A pleasant and varied walk from Silsden including a canal towpath, woodland, the waterfalls of Holden Beck and the gritstone rocks of the Doubler Stones.
|Parking:||Silsden, car park|
|Route:||Download Route [GPX]|
Whilst trig point bagging on the western side of Rombald’s Moor back in 2014 I unexpectedly came across a nice little waterfall on Holden Beck just below Lumb’s Bridge. Noting on the map that there were more waterfalls further downstream I resolved to go back sometime to seek them out. This walk was thus a belated attempt to find these waterfalls whilst also covering a section of the Leeds-Liverpool Canal that I’d not previously walked.
Starting at the car park on Wesley Place, just off the main street in Silsden, we turned left out of the car park and walked down the street, crossed the bridge over the canal and then down some steps to gain the towpath. After passing what looked to be an old mill we spent sometime admiring the houses that backed on to the canal before finally reaching more open ground.
“At the bottom of the steps we continued to a weir from where another scramble upstream brought us to the finest waterfall of the four, a truly lovely spot.”
After a further mile of walking we encountered a particularly lovely section of towpath as the canal curved round the foot of the wooded Lodge Hill. Shortly afterwards we caught a fleeting view of a deer running for cover across the top of Holden Park. Coming to Booth’s Bridge we finally left the canal behind, but not before stopping to take some pictures of a robin and a nuthatch that were feeding off some seeds that had been left by someone on a gate post.
Climbing up from the canal on a track we passed what was formerly the clubhouse for Riddlesden Golf Club but which now had a repossession notice attached to the boarded up front door. After climbing up through a couple of fields we dropped down into Spring Crag Wood for a fairly level walk through the woods. In places the path was cluttered with fallen leaves which made it hard to gauge how muddy the path was underneath.
On the far side of Spring Crag Wood we joined Holden Lane for a brief uphill section of road walking before turning off on a bridleway at the road corner. Following the bridleway a short way we next turned off left, just past the buildings at Jacob’s Wood, to drop down towards Holden Beck.
In general the path stayed well above what was a surprisingly steep-sided beck. Of the four main waterfalls that I found only the highest, the one that I’d come across back in 2014 didn’t require a diversion to reach. The lowest waterfall was probably the hardest to get to. In a deep little gorge we had to slant down a greasy and slippery bank to then scramble back upstream to reach.
Once back on the path we carried on another 100m or so to find a narrow path on the left which led to some steps. Immediately below the steps on the left was another fine waterfall. Unfortunately the view from the steps looked like the only practical place to see this particular fall. At the bottom of the steps we continued to a weir from where another scramble upstream brought us to the finest waterfall of the four, a truly lovely spot.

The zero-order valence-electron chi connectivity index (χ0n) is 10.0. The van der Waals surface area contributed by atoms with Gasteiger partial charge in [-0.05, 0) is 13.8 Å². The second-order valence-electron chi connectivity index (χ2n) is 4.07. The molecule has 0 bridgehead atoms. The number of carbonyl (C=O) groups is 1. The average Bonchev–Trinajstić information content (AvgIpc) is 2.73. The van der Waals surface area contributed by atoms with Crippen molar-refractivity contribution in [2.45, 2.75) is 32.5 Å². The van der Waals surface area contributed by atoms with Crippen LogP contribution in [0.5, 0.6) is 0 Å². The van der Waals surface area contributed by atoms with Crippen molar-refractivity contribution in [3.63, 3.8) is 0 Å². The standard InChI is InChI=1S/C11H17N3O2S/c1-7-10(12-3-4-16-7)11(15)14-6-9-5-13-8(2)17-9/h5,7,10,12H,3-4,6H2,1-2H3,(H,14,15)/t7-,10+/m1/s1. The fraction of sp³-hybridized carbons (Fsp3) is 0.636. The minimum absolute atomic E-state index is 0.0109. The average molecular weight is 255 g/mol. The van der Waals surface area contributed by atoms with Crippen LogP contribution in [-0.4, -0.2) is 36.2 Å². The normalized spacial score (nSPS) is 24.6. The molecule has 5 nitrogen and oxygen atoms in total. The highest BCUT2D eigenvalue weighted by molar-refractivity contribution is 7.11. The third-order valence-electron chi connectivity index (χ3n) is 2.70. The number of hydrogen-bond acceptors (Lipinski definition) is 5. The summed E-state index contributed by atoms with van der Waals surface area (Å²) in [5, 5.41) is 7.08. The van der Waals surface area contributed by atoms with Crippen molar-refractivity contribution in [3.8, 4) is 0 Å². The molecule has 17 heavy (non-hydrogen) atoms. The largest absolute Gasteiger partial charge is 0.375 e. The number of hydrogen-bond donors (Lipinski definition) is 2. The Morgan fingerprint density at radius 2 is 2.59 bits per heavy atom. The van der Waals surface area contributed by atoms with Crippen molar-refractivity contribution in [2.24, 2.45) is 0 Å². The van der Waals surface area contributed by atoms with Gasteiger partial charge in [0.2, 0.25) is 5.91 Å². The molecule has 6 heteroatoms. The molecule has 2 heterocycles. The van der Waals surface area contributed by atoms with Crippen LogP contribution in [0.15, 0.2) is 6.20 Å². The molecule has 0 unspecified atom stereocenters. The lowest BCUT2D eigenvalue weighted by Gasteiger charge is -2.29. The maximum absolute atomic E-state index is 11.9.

Returning to the steps we returned to the main path to continue up to the higher fall which is just below a ford, Lumb’s Bridge and a rather odd pipe that passes high above the beck. After taking some pictures of this upper fall we crossed over the ford to climb up a pasture to reach the houses at Ghyll Grange.
Our next objective was the Doubler Stones, a modest gritstone crag on the moorland edge which is worth a visit for some of the weirdly scuplted rocks, including one particulary fine example just above the main crag itself. By this time the cloud was beginning to drop and the moor above was already disappearing into the fog.
From the Doubler Stones we took a thin path climbing up to Windgate Nick, a crossroad of paths on the moorland edge which is marked by a large cairn. Turning left we walked along the edge towards a bench and the memorial to the crew of a Mosquito bomber that crashed there in 1943. The next section, the path running along the outside of White Crag Plantation, was unfortunately a bit of a mess, an upland grassy pasture that has been churned up badly by cattle.
Mercifully the going improved by the time we reached Nab End. Dropping down to Lightbank Lane we got below the cloud level again but by this time it was so murky that very little on the other side of the valley could be seen clearly. Our return to Silsden was via a variety of enclosed ways and field paths via North End Farm, High Swartha Farm and Haw Farm. The going was muddy in places, but then again that is what you would expect in winter.
All in all this was a most enjoyable trip out. It was certainly worth the effort to go back and look for those waterfalls and I also really enjoyed the section along the towpath. The only real negatives were the lack of views from Windgate Nick and the mess of the path above White Crag Plantation.